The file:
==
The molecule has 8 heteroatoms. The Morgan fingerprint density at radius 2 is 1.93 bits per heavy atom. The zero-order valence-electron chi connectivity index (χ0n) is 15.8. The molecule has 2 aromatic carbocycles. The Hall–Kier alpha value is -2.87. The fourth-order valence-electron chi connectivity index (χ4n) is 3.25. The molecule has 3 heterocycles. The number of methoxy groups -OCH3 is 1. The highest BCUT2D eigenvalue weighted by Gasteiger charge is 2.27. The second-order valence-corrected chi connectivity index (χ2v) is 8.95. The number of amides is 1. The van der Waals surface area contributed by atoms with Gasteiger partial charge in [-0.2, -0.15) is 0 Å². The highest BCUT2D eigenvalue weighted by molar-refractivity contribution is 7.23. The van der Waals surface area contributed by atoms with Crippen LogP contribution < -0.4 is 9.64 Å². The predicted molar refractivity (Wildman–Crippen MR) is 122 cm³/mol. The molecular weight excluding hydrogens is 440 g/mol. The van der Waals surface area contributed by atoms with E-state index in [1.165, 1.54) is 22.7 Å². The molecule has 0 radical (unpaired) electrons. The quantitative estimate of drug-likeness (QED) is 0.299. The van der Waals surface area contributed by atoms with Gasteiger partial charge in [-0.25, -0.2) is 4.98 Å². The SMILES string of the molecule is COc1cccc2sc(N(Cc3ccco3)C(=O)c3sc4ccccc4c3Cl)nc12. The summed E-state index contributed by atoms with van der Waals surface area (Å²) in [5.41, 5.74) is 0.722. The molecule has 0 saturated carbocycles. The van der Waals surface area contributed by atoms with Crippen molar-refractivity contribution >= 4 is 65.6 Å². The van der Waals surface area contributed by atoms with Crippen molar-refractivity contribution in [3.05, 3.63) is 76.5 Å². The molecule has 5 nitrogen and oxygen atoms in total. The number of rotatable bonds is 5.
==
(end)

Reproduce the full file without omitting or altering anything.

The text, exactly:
The molecule has 8 heteroatoms. The Morgan fingerprint density at radius 2 is 1.93 bits per heavy atom. The zero-order valence-electron chi connectivity index (χ0n) is 15.8. The molecule has 2 aromatic carbocycles. The Hall–Kier alpha value is -2.87. The fourth-order valence-electron chi connectivity index (χ4n) is 3.25. The molecule has 3 heterocycles. The number of methoxy groups -OCH3 is 1. The highest BCUT2D eigenvalue weighted by Gasteiger charge is 2.27. The second-order valence-corrected chi connectivity index (χ2v) is 8.95. The number of amides is 1. The van der Waals surface area contributed by atoms with Gasteiger partial charge in [-0.2, -0.15) is 0 Å². The highest BCUT2D eigenvalue weighted by molar-refractivity contribution is 7.23. The van der Waals surface area contributed by atoms with Crippen LogP contribution < -0.4 is 9.64 Å². The predicted molar refractivity (Wildman–Crippen MR) is 122 cm³/mol. The molecular weight excluding hydrogens is 440 g/mol. The van der Waals surface area contributed by atoms with E-state index in [1.165, 1.54) is 22.7 Å². The molecule has 0 radical (unpaired) electrons. The quantitative estimate of drug-likeness (QED) is 0.299. The van der Waals surface area contributed by atoms with Gasteiger partial charge in [-0.25, -0.2) is 4.98 Å². The SMILES string of the molecule is COc1cccc2sc(N(Cc3ccco3)C(=O)c3sc4ccccc4c3Cl)nc12. The summed E-state index contributed by atoms with van der Waals surface area (Å²) in [5.41, 5.74) is 0.722. The molecule has 0 saturated carbocycles. The van der Waals surface area contributed by atoms with Crippen molar-refractivity contribution >= 4 is 65.6 Å². The van der Waals surface area contributed by atoms with Crippen molar-refractivity contribution in [3.05, 3.63) is 76.5 Å². The molecule has 5 nitrogen and oxygen atoms in total. The number of rotatable bonds is 5.